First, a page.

Saturday, April 23, 2011

Creation's Triduum: How nature rehearses death and resurrection

For one week he shall make a firm compact with the many; half the week he shall abolish sacrifice and oblation…” (Daniel 9:27)

The traditional interpretation of “one week” in the prophet Daniel's writing points to Holy Week and the “half the week” an allusion to the Triduum of the Lord. From Palm Sunday to Easter Sunday of the first century is when Jesus established his New Covenant "with the many." It was the last three days of this holy week which are considered to be the holiest three days of the liturgical calendar when the Last Supper, the Crucifixion and the Resurrection of our Lord are celebrated by the Catholic Church.

After passing through the Gates of Death, the Holy Trinity raised up the body of Jesus so that he could give testimony that the fullness of life is to be had after we pass through those same gates.

A significant expression of that liberating power Christ offers to each of us is the elimination of the fear of death. “Now since the children share in blood and flesh, he likewise shared in them, that through death he might destroy the one who has the power of death, that is, the devil, and free those who through fear of death had been subject to slavery all their life.” (Hebrews 2: 14-15) As one priest said, “To avoid the confrontation with death is a refusal to live life to the full.” Indeed our view of death determines how we live life. If we are burdened with the handicap of unbelief then this life and all of its goods will be slavishly sought after or clung to.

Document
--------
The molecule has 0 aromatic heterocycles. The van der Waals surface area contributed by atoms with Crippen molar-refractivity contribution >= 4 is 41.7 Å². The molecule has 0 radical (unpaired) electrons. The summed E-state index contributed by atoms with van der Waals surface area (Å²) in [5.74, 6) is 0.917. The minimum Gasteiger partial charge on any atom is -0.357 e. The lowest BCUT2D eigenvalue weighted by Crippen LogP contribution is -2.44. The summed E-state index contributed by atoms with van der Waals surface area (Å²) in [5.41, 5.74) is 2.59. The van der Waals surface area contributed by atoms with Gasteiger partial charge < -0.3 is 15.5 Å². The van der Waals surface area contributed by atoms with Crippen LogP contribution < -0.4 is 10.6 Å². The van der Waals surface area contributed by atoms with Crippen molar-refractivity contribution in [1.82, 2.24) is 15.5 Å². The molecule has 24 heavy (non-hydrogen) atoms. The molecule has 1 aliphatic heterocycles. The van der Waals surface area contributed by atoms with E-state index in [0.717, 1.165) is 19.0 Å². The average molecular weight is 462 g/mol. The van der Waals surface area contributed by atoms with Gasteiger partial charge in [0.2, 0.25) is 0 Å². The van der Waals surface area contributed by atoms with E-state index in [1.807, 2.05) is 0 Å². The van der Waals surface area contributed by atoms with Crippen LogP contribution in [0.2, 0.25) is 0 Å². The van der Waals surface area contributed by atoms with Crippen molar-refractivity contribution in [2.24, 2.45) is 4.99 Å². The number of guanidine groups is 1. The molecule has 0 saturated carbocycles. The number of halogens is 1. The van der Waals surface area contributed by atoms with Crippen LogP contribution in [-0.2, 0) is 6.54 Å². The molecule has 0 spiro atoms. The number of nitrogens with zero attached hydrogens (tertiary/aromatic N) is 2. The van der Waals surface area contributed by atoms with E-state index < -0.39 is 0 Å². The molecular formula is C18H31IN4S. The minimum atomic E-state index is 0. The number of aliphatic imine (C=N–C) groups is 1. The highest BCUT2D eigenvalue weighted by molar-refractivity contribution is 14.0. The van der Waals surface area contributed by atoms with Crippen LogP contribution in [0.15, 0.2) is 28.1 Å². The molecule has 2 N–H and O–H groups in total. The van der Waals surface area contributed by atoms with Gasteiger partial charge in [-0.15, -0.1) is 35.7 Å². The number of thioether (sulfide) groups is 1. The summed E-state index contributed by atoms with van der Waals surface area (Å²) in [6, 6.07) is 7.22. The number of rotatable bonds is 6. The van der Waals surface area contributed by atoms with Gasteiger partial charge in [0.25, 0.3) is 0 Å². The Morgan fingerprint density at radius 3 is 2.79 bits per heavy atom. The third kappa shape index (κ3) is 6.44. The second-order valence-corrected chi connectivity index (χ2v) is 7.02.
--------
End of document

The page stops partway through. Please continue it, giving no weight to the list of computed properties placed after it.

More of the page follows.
Bishop Sheen once said that if you tell a boy that he is to be given one ball and one ball only, then he will be afraid to play with it. But if the little boy knows he is getting another ball, he will play with the ball with a carefree spirit. He will not be so fearful of losing it; he might even be inspired to give it to another boy or girl. “Greater love has no one than this, that one lay down his life for his friends.” If this is the only life we have such generosity and love is unintelligible. And worse yet, life becomes a prison. Worldly people constantly give witness to their anxiety when they hurry to accumulate as much experience and as many material goods as possible. They are always in a hurry. Furthermore, their anxiety magnifies misfortune. When misfortune occurs, they overcompensate by creating layers of laws and regulations to protect themselves. Perhaps, this is what the Letter to the Hebrews was referring to when it stated that "those who through fear of death had been subject to slavery all their life.”

Christ revealed to us in the Holy Triduum that not only does death follow life, but that life- a higher and fuller life -follows death. However, for centuries since the beginning of time, God has been tutoring us about these Mysteries of the Triduum through analogies of his creation. “The great truth,” Pope Leo XIII said, “which we learn from nature herself is also the grand Christian dogma on which religion rests as on its foundation - that, when we have given up this present life, then shall we really begin to live.”